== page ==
Israel's Prime Minster, Binyamin Netanyahu, has made a sweep of influential European media, giving numerous interviews and warning the West not to allow Iran to continue to enrich uranium.
"Don't say I didn't warn you," he told one interviewer, if loosening sanctions on Iran leads to the collapse of the West's bargaining position vis-a-vis the Islamic Republic.
Iran is set to engage the West with talks in Geneva next week.
Netanyahu spoke to the Financial Times and Sky TV in Britain, Le Monde and the France 24 network in France, and Frankfurter Allgemeine and the ARD network in Germany.
The P5+1 talks, set to be held in Geneva next week, will see Iran meeting with delegates from the US, Russia, Britain, France, China and Germany in a bid to see the crippling sanctions against it loosened, in return for compromises on the country's uranium enrichment, which Israel and the US say is intended to produce a nuclear weapon.
Netanyahu has said that the steps Iran is likely to propose are not enough, calling for a total halt to enrichment.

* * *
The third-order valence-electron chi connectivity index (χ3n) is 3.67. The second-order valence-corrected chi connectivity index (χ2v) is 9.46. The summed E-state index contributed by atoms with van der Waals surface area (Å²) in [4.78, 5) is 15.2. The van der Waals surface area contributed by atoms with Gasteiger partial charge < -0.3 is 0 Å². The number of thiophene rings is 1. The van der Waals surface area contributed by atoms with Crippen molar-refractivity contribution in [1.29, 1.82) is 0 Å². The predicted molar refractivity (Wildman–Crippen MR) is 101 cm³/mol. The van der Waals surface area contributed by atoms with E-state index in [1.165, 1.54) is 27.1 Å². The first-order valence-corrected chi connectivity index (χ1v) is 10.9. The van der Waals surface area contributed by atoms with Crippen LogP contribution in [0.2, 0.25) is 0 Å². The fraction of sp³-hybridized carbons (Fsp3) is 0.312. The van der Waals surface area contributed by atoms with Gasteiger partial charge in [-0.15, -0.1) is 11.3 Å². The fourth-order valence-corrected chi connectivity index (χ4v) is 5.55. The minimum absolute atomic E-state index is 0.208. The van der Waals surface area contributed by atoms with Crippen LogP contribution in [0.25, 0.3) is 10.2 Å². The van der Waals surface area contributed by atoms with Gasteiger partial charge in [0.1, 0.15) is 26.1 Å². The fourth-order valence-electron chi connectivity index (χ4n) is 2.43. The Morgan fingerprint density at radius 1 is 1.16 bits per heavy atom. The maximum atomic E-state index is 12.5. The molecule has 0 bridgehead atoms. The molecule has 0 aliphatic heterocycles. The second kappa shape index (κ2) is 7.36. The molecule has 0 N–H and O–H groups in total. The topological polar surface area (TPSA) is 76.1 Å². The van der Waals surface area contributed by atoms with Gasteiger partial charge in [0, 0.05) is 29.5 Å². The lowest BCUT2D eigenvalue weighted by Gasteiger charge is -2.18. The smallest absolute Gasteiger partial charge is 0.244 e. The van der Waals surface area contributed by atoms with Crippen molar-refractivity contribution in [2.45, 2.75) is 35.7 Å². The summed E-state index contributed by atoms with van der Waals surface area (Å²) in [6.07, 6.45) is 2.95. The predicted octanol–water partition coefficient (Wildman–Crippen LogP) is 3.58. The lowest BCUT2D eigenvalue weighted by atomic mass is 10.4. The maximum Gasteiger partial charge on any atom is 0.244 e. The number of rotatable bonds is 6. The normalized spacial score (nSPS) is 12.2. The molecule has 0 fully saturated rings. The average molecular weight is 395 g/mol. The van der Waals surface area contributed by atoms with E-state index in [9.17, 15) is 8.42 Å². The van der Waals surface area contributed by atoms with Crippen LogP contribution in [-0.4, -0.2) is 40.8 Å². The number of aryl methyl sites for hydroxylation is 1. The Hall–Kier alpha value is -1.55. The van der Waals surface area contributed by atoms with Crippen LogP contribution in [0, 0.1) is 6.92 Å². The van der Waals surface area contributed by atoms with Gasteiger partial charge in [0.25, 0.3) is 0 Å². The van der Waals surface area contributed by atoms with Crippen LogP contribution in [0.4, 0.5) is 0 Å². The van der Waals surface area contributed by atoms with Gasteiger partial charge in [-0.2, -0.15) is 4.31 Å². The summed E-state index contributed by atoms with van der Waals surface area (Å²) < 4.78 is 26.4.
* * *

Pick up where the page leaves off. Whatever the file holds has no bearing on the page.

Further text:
"When a murderous regime deals with soft diplomacy all the while continuing to gather strength, we need to stop it, immediately," he told the cameras, adding that stopping an evil regime while it was still possible to do so, was "the central lesson of the twentieth century."
Directing his words to the upcoming Geneva talks, Netanyahu emphasized "if we weaken the sanctions, the sanctions will collapse." The West has the upper hand and had to show resilience, he insisted. "Don't say I didn't warn you," he told one interviewer, adding, that the Iranian threat was just as relevant to Europe as it was to Israel.
"Don't let them have enrichment, Be tough, be strong, be consistent," he exhorted viewers, accusing Iran of having "committed acts of terror in five continents and 25 cities in the last few years.
"Iran has violated every single security council resolution to stop enrichment," Netanyahu told media.
This round of interviews follows a similar media blitz by Netanyahu in the US ten days ago, in which he spoke on a number of TV shows, warning them that Iranian president Hassan Rouhani was lulling the West into a false sense of security whilst continuing to enrich uranium amid a calm air of diplomacy.
Netanyahu's list of recent media appearances also included a first time interview for the BBC's Farsi speaking channel in which he warned Iranians that a pursuit of nuclear weapons would not lead to prosperity but would rather spell disaster for all Iranians.